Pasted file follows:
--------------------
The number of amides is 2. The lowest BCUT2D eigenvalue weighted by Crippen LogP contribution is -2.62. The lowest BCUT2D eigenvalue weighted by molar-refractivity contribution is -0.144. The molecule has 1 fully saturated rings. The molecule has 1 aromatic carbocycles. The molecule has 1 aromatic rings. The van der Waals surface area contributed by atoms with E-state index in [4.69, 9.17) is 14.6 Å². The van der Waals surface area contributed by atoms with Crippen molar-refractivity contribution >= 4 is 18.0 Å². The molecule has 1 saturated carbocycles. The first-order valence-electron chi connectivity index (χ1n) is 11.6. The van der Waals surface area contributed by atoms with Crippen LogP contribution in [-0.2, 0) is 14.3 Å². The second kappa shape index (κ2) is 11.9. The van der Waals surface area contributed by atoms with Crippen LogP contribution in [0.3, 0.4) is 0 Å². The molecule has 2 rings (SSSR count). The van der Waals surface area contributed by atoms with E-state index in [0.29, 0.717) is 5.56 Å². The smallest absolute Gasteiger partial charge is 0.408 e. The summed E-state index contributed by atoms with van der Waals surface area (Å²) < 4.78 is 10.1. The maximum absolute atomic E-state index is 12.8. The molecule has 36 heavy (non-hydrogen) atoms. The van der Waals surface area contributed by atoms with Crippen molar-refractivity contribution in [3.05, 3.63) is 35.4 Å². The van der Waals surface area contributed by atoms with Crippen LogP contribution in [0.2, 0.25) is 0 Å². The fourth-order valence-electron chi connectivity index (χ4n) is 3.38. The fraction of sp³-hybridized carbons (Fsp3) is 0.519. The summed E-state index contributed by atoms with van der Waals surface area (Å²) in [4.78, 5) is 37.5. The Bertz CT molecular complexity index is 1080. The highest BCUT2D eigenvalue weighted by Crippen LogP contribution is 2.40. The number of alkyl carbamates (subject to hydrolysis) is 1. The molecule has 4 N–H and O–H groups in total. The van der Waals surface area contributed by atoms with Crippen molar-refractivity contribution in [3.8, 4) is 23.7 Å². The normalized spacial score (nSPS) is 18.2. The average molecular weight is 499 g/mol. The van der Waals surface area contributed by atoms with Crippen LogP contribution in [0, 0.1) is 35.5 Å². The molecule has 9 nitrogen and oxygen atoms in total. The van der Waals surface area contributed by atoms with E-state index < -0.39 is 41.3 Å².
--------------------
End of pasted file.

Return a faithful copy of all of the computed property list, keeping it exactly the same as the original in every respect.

The number of amides is 2. The lowest BCUT2D eigenvalue weighted by Crippen LogP contribution is -2.62. The lowest BCUT2D eigenvalue weighted by molar-refractivity contribution is -0.144. The molecule has 1 fully saturated rings. The molecule has 1 aromatic carbocycles. The molecule has 1 aromatic rings. The van der Waals surface area contributed by atoms with E-state index in [4.69, 9.17) is 14.6 Å². The van der Waals surface area contributed by atoms with Crippen molar-refractivity contribution >= 4 is 18.0 Å². The molecule has 1 saturated carbocycles. The first-order valence-electron chi connectivity index (χ1n) is 11.6. The van der Waals surface area contributed by atoms with Crippen LogP contribution in [-0.2, 0) is 14.3 Å². The second kappa shape index (κ2) is 11.9. The van der Waals surface area contributed by atoms with Crippen LogP contribution in [0.3, 0.4) is 0 Å². The molecule has 2 rings (SSSR count). The van der Waals surface area contributed by atoms with E-state index in [0.29, 0.717) is 5.56 Å². The smallest absolute Gasteiger partial charge is 0.408 e. The summed E-state index contributed by atoms with van der Waals surface area (Å²) < 4.78 is 10.1. The maximum absolute atomic E-state index is 12.8. The molecule has 36 heavy (non-hydrogen) atoms. The van der Waals surface area contributed by atoms with Crippen molar-refractivity contribution in [3.05, 3.63) is 35.4 Å². The van der Waals surface area contributed by atoms with Crippen LogP contribution in [0.2, 0.25) is 0 Å². The fourth-order valence-electron chi connectivity index (χ4n) is 3.38. The fraction of sp³-hybridized carbons (Fsp3) is 0.519. The summed E-state index contributed by atoms with van der Waals surface area (Å²) in [4.78, 5) is 37.5. The Bertz CT molecular complexity index is 1080. The highest BCUT2D eigenvalue weighted by Crippen LogP contribution is 2.40. The number of alkyl carbamates (subject to hydrolysis) is 1. The molecule has 4 N–H and O–H groups in total. The van der Waals surface area contributed by atoms with Crippen molar-refractivity contribution in [3.8, 4) is 23.7 Å². The normalized spacial score (nSPS) is 18.2. The average molecular weight is 499 g/mol. The van der Waals surface area contributed by atoms with Crippen LogP contribution in [0, 0.1) is 35.5 Å². The molecule has 9 nitrogen and oxygen atoms in total. The van der Waals surface area contributed by atoms with E-state index < -0.39 is 41.3 Å².